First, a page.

What are historians for?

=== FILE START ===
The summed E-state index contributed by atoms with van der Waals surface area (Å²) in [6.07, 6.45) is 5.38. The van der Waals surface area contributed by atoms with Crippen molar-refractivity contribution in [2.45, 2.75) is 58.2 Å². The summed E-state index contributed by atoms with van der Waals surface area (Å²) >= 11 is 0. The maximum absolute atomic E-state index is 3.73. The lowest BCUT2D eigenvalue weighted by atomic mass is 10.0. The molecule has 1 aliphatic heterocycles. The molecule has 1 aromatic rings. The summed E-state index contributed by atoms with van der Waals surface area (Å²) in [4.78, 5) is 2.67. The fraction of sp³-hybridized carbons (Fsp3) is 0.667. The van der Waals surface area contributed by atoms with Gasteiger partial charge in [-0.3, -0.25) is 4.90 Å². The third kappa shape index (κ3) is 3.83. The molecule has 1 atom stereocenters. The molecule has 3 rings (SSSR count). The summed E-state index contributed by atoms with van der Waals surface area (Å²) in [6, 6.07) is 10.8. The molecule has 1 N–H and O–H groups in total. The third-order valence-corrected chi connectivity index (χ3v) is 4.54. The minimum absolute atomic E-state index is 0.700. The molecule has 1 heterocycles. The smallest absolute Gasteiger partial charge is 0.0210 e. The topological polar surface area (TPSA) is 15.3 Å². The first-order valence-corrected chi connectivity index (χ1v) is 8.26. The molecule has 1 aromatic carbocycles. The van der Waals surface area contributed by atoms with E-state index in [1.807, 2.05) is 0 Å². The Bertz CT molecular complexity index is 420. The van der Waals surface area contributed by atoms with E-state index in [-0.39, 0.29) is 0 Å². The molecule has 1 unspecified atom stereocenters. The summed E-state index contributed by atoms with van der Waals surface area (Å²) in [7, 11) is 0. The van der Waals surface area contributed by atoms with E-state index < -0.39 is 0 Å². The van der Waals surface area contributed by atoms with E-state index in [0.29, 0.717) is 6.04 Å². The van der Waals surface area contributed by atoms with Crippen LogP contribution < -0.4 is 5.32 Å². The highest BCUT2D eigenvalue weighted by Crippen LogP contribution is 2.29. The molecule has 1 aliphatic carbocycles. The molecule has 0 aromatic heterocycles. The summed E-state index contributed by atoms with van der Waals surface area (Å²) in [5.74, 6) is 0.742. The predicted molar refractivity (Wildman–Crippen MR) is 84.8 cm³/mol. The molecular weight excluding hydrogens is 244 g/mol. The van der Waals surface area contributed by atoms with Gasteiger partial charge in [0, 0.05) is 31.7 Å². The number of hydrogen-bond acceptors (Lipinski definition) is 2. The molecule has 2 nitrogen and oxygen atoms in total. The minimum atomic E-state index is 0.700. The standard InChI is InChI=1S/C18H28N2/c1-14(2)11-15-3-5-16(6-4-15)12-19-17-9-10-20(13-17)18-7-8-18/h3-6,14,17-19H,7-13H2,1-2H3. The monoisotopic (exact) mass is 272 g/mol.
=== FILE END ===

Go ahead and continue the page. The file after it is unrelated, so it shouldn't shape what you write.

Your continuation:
Addresses the public function of academic history by considering the changing role of history (both the practice and the form) from the Greeks to contemporary times. The article explores ways in which the muse Clio has been represented, raises questions about the nature of public history in the United Kingdom by comparison with the "history wars" in North America and Australasia, and engages with the relationship between the supposedly disinterested nature of historical enquiry and the ethical assumptions of historians as agents in society. The tensions between the claims of historical writing as scholarship and its literary form as a means of communicating with an audience shows that the discipline's priority should be to engage with pertinent matters of public concern.